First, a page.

Once at the New River office in Watauga, Hawkinson said he served as the program coordinator for the Willie M. program — one that aimed to help children with mental/emotional/developmental struggles coupled with aggressive behavior. Hawkison was in that role for two years.
Hawkinson said it took him a while to finish his dissertation for his PhD, partly due to being diagnosed with cancer in 1986. This is a battle his wife, Gail, is now facing. For about two years, Hawkinson underwent chemotherapy, surgery and radiation treatments. Hawkinson later achieved his PhD in 1991, and continued working for New River in Watauga through its transition to Daymark.
Through his role as the center’s director and as a clinical psychologist, Hawkinson has served on various local committees and boards. These groups include the Juvenile Crime Prevention Council, Watauga Compassionate Community Initiative, National Alliance on Mental Illness’s High Country chapter, Local Interagency Coordinating Council/Watauga Children’s Community Collaborative, Behavioral Health Task Force, Child Protection Team/Child Fatality Team, Adult Services Coalition, Home and Community Block Grant Advisory Committee, the Innovative Approaches organization, Elevate Watauga, the Sexual Assault Response Team/Domestic Assault Response Team, the Watauga Substance Abuse Prevention and the coalition that developed the Watauga County Law Enforcement Assisted Diversion program.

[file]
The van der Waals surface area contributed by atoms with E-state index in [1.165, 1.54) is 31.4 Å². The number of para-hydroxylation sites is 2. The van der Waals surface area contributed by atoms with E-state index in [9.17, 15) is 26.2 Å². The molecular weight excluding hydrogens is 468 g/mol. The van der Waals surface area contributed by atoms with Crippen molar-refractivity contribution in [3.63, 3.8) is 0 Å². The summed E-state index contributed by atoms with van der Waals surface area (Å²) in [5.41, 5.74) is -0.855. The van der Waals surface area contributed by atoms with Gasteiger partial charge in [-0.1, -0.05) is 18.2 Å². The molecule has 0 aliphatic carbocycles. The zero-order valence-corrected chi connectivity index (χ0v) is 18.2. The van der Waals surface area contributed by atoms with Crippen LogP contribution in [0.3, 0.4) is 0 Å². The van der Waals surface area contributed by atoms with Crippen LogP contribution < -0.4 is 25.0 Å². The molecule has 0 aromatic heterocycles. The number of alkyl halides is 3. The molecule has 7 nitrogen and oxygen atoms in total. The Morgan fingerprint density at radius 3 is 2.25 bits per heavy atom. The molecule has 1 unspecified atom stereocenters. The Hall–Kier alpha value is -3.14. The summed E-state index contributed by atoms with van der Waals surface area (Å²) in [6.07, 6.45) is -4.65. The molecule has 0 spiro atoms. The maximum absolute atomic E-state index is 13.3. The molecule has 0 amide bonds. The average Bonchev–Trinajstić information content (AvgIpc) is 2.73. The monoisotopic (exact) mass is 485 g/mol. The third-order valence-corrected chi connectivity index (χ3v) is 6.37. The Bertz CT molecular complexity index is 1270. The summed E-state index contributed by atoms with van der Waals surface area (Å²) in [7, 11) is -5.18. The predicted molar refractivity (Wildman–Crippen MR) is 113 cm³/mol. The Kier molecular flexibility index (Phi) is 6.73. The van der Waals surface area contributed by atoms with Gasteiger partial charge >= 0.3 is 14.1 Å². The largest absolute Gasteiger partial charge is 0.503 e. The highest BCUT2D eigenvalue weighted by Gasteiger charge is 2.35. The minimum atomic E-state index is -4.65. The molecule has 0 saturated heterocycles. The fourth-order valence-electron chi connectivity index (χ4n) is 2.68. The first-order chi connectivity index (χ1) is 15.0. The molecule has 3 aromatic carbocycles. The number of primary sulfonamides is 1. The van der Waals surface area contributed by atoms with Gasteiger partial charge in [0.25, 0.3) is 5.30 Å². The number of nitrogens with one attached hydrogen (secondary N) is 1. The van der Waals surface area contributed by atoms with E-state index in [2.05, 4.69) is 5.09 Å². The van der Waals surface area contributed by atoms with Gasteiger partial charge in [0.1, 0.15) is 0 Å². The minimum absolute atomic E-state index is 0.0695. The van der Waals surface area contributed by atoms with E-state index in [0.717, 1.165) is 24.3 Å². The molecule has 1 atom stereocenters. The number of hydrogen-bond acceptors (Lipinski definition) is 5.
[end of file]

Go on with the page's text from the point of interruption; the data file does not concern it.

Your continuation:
“I’ve got to meet a lot of fantastic people that way,” Hawkinson said. “We’re very lucky in this community that we have the folks we do. We have a lot of folks who are doing excellent work and doing things that will make a big difference in the years to come. Hopefully we’ll be able to keep stepping up what we do through our mental health services.”
Cornell said she has known Hawkinson for almost 10 years, and has worked alongside him in several community groups. Hawkinson is a quiet leader who earns respect by respecting others, she said.
“He is a dependable presence in countless local coalitions, advisory boards and community groups — always willing to contribute his knowledge, time and energy towards the goal of helping others in need,” Cornell said. “Murray’s lifetime of service in Watauga County and his commitment to community-driven solutions has helped to build a strong foundation for the thriving community programs that we have in place today.”
Outside of work, Hawkinson enjoys playing trumpet in the Watauga Community Band — a hobby he said he picked up when he was 5 years old. Additionally, he likes to read, help his wife in the garden and travel. Some places he has previously traveled to include India, Vietnam, France and Thailand.
“On one occasion a staff member had a flat tire while on a work-related outing,” Dunagan said. “Murray drove to the site immediately while wearing his customary suit and changed that tire himself.”
As he steps down as the clinical site director at Daymark, Hawkinson said he will still be contracted with the organization if they were to ever need his assistance. He also has plans to continue his outpatient private practice that he began in 1996 within Psychotherapy Associates of Boone. He said it’s been a privilege to serve the community throughout the years.